“Truth in advertising“, it read.
Granger was fed up with the glut of political flyers in his mailbox and inboxes. Tossing on his desk the garishly colored hit piece in yoga pants by a former state senator, he swung around and gazed unfocused out the window at a grayish, cotton-streaked sky with bruise-blue accents. Chuffing through his nose, he thought, “Even the sky’s puzzled by it all.”
Bemused, he reached for his “Coffee Made Me Do It” mug. Just before he got it to his mouth, he noticed the “fun-size” Butterfinger laying on his desk; it had been hidden by the big black mug. Glancing over at the glass bowl full of assorted Halloween-sized candy, he saw many other bars identical to the one huddled behind his coffee. You won’t get away from me-e-e . . .
Amused at the desire-borne moisture in his mouth, he glommed onto the familiar yellow-orange-gold wrapper. Granger actually licked his lips as he tore the wrapper lengthwise.
Opening the wrapper, he grimaced in disgust. Really? Instead of the neat, compact one-by-two-inch chocolate-covered nougat he expected to find, a sharded mess of odd-shaped pieces had fallen onto his black crew-neck tee and khaki pants.
Irritated, he started to grouse about something more to clean up when he suddenly got quiet.
I know people like that, he reasoned. Brightly packaged, looking like others in The Bowl, like they’ve got it all together–until the wrapper comes off. Unwrapped, they’re a ragged, jagged collection of misshapen pieces just waiting to fall all over the place.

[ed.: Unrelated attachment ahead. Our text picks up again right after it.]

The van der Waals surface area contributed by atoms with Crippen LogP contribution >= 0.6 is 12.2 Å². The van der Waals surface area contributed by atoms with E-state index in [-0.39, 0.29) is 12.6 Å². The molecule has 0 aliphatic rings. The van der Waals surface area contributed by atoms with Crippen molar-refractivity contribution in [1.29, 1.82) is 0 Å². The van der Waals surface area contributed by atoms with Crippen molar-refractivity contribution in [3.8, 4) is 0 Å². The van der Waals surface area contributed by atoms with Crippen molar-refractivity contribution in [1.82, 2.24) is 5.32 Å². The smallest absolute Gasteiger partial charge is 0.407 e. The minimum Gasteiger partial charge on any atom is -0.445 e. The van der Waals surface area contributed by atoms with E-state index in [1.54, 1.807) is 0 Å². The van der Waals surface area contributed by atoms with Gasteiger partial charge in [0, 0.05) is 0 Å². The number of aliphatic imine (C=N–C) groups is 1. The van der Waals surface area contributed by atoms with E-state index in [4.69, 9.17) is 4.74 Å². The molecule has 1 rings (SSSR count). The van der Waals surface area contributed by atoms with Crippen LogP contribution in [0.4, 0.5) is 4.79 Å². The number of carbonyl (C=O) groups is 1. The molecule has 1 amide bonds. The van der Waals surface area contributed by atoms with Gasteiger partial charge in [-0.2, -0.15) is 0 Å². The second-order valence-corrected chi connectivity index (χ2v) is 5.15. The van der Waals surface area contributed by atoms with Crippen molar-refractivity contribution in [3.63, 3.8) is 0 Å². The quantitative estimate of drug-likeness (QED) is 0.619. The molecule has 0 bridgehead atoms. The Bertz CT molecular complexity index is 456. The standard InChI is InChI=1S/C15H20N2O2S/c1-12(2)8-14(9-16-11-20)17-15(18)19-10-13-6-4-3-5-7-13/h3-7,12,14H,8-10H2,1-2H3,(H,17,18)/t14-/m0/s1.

Yeah, I know people like that. I’ve been like that.
As these thoughts jostled each other in his mind, he glanced again at the phrase off the discarded voting flyer: “Truth In Advertising”.
Granger’s eyes blurred and his voice thickened as he spoke aloud, a habit of those who spend most of their time alone. “Oh, yeah. Many’s the time that, had my wrapper torn, all my hidden insecurities, my personal misgivings, self-doubt, all those questions about myself would be laying all over in a huge, untidy mess just like–” here he made a rueful face as he surveyed the slightly-sticky, sweet mess he’d dumped on his clothes– “my ill-fated little candy bar buddy, may it rest in pieces.”
Later, wearing a comfortable black-and-red shirt with the sleeves rolled half up and a soft pair of old jeans, he stood with mug in left hand and coffee carafe in right, thinking about the recent experience. Shaking his head as if to wake up, Granger poured a fresh, fragrant cup of Community Golden Caramel, returned to his desk chair and sat pondering.
Is it wrong to present a public appearance that’s attractive, appropriate to one’s task? Does that not reflect good self-image and -respect?
Is it deceptive to present an outward persona that’s positive and uplifting, even when one’s interior landscape more resembles a barren wasteland? As a Christ-follower, isn’t being winsome and attractive kind of necessary?
Sipping thoughtfully at the semi-sweet, smooth coffee, he answered his own question.
Deception is willful. Wearing a mask is intended to hide, to frustrate and conceal. If those are the reasons for the wrapper, then the advertising is dishonest and disingenuous.
If one’s desire is to be a consistent positive, encouraging and Christlike witness to one’s own world, then God can be trusted to know how to tenderly deal with the internal brokenness. To fit the nonfitting. To create beauty and symmetry just as perfectly as He did at The Original Event.
Rising to refill his mug, Granger thoughtfully nabbed another of the sweet, chocolaty morsels from the Halloween bowl. Grinning as he softly checked that this one was whole, he admitted to himself, I don’t have this here “for the kids” since none ever come up here. I have this here for me. And I’m lovin’ it!
© D. Dean Boone, October 2016